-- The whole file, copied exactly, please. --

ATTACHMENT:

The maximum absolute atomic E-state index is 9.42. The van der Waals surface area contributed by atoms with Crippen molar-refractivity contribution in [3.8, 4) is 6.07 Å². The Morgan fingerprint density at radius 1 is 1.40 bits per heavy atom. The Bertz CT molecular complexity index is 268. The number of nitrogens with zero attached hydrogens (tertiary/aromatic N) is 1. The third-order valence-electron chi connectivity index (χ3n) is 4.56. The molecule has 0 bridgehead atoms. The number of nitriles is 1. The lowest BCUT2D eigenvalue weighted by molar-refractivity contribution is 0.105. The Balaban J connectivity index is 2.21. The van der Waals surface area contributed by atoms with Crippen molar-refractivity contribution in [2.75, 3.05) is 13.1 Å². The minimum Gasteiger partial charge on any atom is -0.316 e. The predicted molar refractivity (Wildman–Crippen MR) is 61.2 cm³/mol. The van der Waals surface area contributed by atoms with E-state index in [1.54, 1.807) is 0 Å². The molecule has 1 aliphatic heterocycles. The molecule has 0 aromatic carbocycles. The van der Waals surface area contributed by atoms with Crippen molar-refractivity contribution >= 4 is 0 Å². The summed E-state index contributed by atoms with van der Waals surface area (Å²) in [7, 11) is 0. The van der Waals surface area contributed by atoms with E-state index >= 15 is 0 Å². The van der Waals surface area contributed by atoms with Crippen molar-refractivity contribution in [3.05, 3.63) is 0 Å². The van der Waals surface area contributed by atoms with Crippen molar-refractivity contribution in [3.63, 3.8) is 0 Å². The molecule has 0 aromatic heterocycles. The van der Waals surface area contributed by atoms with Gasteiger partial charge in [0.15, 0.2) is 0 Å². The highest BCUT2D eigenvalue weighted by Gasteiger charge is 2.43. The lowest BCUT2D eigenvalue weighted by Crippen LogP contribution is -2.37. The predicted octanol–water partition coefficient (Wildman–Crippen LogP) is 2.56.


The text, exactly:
The maximum absolute atomic E-state index is 9.42. The van der Waals surface area contributed by atoms with Crippen molar-refractivity contribution in [3.8, 4) is 6.07 Å². The Morgan fingerprint density at radius 1 is 1.40 bits per heavy atom. The Bertz CT molecular complexity index is 268. The number of nitrogens with zero attached hydrogens (tertiary/aromatic N) is 1. The third-order valence-electron chi connectivity index (χ3n) is 4.56. The molecule has 0 bridgehead atoms. The number of nitriles is 1. The lowest BCUT2D eigenvalue weighted by molar-refractivity contribution is 0.105. The Balaban J connectivity index is 2.21. The van der Waals surface area contributed by atoms with Crippen molar-refractivity contribution in [2.75, 3.05) is 13.1 Å². The minimum Gasteiger partial charge on any atom is -0.316 e. The predicted molar refractivity (Wildman–Crippen MR) is 61.2 cm³/mol. The van der Waals surface area contributed by atoms with E-state index in [1.54, 1.807) is 0 Å². The molecule has 1 aliphatic heterocycles. The molecule has 0 aromatic carbocycles. The van der Waals surface area contributed by atoms with Crippen molar-refractivity contribution >= 4 is 0 Å². The summed E-state index contributed by atoms with van der Waals surface area (Å²) in [7, 11) is 0. The van der Waals surface area contributed by atoms with E-state index >= 15 is 0 Å². The van der Waals surface area contributed by atoms with Crippen molar-refractivity contribution in [3.05, 3.63) is 0 Å². The van der Waals surface area contributed by atoms with Crippen molar-refractivity contribution in [3.63, 3.8) is 0 Å². The molecule has 0 aromatic heterocycles. The van der Waals surface area contributed by atoms with Gasteiger partial charge in [0.15, 0.2) is 0 Å². The highest BCUT2D eigenvalue weighted by Gasteiger charge is 2.43. The lowest BCUT2D eigenvalue weighted by Crippen LogP contribution is -2.37. The predicted octanol–water partition coefficient (Wildman–Crippen LogP) is 2.56.